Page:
But swapping regular sugar for Splenda, Sweet N Low, Nutrasweet, and other fake sweeteners can damage gut health just as much as regular sugar.
Many studies (like this one) show that ingesting large amounts of artificial sweeteners reduces the population of beneficial bacteria in the gut and increases the amount of bacteria strains that may harm your health.
Is one packet of fake sugar added to a cup of coffee really going to screw up your gut bacteria balance? Probably not.
But how many people are limiting their consumption of lab-produced sweeteners to just one packet a day? Not many, considering how common high-fructose corn syrup is in our food supply!
In a study from Israel, researchers showed that when mice were fed six common fake sweeteners (including aspartame, sucralose, saccharine, and acesulfame potassium-k), it caused e. Coli bacteria to release toxins. Think about that next time you have the urge to drink diet soda.
(E. Coli is responsible for poisoning over 265,000 Americans every year, mostly due to undercooked meat. But e. Coli isn’t a bad guy. Every single one of us has e. Coli living in our gut. The problem with e. Coli is when too much of it is in our gut—or when it’s fed fake sugar and releases toxins.)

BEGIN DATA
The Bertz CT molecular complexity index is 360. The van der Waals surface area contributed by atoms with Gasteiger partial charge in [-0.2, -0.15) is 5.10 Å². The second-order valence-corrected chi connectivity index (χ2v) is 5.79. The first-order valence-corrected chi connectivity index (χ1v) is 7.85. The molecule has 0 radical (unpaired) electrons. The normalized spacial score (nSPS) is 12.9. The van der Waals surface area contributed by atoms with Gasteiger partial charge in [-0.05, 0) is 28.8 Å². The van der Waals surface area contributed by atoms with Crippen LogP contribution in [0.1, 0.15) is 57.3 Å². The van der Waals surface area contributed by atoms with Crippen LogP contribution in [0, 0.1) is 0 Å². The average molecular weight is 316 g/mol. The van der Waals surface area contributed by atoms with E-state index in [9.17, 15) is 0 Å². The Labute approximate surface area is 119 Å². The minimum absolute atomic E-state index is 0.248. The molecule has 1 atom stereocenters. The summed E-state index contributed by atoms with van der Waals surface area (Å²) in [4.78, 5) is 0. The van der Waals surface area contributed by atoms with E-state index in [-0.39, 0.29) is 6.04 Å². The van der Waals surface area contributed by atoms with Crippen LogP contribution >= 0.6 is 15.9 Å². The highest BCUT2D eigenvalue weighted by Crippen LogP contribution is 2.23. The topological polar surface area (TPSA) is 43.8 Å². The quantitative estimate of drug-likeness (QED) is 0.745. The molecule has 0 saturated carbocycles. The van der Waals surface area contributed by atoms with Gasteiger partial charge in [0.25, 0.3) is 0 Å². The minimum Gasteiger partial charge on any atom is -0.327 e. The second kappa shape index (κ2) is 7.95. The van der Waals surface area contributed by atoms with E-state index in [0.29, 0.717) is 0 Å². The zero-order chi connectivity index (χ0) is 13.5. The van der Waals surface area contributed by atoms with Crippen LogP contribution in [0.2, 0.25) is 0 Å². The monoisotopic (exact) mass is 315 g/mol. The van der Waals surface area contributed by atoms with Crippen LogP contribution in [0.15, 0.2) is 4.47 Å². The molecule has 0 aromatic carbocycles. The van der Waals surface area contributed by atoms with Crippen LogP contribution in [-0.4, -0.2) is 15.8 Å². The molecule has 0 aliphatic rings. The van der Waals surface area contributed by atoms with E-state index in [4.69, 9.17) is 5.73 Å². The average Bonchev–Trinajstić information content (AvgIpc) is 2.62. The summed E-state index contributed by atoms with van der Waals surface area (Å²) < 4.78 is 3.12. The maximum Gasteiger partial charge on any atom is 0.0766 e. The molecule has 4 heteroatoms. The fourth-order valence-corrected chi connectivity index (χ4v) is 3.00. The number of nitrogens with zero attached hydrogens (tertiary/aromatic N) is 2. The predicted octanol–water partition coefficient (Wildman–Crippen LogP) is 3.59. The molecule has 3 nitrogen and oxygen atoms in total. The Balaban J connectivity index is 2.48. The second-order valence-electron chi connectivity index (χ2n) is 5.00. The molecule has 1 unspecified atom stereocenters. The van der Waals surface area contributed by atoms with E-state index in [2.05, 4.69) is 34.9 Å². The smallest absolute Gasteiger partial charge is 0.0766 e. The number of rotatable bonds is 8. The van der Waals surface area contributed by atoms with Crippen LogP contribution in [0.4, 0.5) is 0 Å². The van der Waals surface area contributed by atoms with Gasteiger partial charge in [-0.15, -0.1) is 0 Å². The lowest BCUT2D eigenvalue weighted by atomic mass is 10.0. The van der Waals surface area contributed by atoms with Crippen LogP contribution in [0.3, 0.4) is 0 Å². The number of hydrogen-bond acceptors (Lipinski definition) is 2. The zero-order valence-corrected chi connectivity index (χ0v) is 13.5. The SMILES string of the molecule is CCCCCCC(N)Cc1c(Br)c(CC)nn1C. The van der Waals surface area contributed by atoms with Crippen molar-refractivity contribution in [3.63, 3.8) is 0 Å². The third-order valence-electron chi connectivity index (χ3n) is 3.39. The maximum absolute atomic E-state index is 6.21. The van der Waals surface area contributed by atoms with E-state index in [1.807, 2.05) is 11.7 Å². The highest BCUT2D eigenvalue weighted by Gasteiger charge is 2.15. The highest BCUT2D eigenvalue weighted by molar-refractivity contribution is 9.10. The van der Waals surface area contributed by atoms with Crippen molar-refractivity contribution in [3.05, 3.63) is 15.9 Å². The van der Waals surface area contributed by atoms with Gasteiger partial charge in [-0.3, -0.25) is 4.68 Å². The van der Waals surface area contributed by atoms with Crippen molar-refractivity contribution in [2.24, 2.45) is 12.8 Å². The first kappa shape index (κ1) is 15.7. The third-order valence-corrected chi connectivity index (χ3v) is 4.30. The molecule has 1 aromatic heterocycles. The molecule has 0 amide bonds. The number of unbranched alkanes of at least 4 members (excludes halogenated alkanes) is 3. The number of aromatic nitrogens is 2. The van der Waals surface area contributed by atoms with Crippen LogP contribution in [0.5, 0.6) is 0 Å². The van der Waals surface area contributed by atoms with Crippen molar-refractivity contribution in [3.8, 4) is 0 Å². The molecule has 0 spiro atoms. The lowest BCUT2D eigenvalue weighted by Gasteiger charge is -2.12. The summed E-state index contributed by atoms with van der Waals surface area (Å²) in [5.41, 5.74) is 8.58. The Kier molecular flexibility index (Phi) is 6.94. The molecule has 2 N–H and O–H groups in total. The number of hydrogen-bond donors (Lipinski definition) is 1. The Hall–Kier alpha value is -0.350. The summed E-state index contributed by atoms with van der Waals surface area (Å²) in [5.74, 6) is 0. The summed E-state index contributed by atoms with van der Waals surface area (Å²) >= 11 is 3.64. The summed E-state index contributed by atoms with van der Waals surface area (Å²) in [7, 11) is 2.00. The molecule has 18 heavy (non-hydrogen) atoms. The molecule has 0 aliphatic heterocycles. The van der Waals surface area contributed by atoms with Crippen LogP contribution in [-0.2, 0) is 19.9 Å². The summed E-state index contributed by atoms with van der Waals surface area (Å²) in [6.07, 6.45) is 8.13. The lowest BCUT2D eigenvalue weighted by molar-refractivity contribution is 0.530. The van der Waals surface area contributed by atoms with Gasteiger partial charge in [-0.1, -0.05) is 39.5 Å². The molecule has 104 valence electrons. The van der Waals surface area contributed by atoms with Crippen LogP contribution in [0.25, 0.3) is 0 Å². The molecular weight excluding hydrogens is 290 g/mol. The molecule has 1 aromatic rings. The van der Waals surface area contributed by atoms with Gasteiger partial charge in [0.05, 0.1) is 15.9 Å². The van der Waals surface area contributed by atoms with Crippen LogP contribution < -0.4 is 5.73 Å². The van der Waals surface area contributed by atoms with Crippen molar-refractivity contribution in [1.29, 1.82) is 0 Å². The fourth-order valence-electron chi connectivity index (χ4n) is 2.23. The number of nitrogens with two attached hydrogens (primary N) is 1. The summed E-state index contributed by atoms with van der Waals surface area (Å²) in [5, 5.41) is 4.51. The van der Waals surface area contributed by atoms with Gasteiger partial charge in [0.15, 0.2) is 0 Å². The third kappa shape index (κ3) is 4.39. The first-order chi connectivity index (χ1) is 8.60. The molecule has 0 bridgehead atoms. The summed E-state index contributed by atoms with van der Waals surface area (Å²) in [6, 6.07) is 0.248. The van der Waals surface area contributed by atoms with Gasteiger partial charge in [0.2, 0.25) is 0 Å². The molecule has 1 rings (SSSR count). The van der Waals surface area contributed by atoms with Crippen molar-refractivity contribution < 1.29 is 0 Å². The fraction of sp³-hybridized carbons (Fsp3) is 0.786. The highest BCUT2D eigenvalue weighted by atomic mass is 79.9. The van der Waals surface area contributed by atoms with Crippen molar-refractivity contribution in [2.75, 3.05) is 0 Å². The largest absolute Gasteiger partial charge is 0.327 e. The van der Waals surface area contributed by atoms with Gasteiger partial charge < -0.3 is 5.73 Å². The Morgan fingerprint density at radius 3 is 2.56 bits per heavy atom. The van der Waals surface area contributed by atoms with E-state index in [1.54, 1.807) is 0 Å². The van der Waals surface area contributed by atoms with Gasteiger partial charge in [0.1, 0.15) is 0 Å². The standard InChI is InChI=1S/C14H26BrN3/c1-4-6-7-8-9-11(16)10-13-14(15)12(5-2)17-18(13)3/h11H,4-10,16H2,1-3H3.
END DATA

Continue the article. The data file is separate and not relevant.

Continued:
Other Reasons To Avoid Artificial Sweeteners
Fake sugars are engineered to taste hundreds or thousands of times sweeter than regular table sugar. Even though they are calorie free, fake sugars stimulate the brain’s reward center. And we all know what happens when your brain’s reward center is activated from eating just one little cookie—you want another one.
So fake sweeteners tell your brain to reward you more and more. Not only that, high-fructose corn syrup shuts off the gut’s communication with the brain’s satiety hormones. In other words, your brain doesn’t get the message that you’ve had enough to eat. This explains why when you pour Heinz ketchup on your burger and fries, you’re still hungry after eating a huge meal. (It’s my hope one day that Heinz will stop using corn sweetener, but it’s cheap so that’s why they add it; they want you addicted to it!)
I’ll leave you with one more reason to avoid fake sweeteners…
It may seem counterintuitive that a zero-calorie/zero-sugar product can raise insulin levels. But that’s precisely what happens. Even before you take that first sip of coffee with artificial sugar, your stomach is responding to the mere sight and smell of the sweetener. This in turn, releases insulin. Granted, the rise from just one packet might be very small. But when you already have blood-sugar issues, why tempt fate?!
What To Do If You Have A Sweet Tooth
Life’s too short to eat nothing but kale salads and drink spinach smoothies. We all deserve to have a little sweetness in our life. But if both real and fake sugars are bad for our health what are we supposed to do?
I will help you overcome excess sugar consumption (both real and artificial) without sacrificing your enjoyment of food.
Jenna L. Witt, APRN
Family Medicine/Functional Medicine
Certified Health Coach